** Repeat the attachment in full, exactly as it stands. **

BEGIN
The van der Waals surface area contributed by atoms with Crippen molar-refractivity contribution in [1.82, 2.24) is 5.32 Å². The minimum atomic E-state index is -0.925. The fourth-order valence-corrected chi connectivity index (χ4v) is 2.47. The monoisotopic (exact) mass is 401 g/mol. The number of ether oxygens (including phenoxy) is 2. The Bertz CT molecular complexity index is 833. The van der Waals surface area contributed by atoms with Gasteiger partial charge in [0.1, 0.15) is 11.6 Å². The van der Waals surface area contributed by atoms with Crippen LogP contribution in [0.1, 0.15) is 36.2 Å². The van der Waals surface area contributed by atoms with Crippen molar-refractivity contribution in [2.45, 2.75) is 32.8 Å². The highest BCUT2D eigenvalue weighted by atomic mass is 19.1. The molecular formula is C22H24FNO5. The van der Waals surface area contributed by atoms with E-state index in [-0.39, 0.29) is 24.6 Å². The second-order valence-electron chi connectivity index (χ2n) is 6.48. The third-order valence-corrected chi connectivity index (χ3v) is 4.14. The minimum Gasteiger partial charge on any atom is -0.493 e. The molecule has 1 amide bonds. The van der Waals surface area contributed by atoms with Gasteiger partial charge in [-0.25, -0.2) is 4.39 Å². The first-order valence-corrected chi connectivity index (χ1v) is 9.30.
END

The van der Waals surface area contributed by atoms with Crippen molar-refractivity contribution in [1.82, 2.24) is 5.32 Å². The minimum atomic E-state index is -0.925. The fourth-order valence-corrected chi connectivity index (χ4v) is 2.47. The monoisotopic (exact) mass is 401 g/mol. The number of ether oxygens (including phenoxy) is 2. The Bertz CT molecular complexity index is 833. The van der Waals surface area contributed by atoms with Gasteiger partial charge in [0.1, 0.15) is 11.6 Å². The van der Waals surface area contributed by atoms with Crippen LogP contribution in [0.1, 0.15) is 36.2 Å². The van der Waals surface area contributed by atoms with Crippen molar-refractivity contribution in [2.45, 2.75) is 32.8 Å². The highest BCUT2D eigenvalue weighted by atomic mass is 19.1. The molecular formula is C22H24FNO5. The van der Waals surface area contributed by atoms with E-state index in [-0.39, 0.29) is 24.6 Å². The second-order valence-electron chi connectivity index (χ2n) is 6.48. The third-order valence-corrected chi connectivity index (χ3v) is 4.14. The minimum Gasteiger partial charge on any atom is -0.493 e. The molecule has 1 amide bonds. The van der Waals surface area contributed by atoms with Gasteiger partial charge in [-0.25, -0.2) is 4.39 Å². The first-order valence-corrected chi connectivity index (χ1v) is 9.30.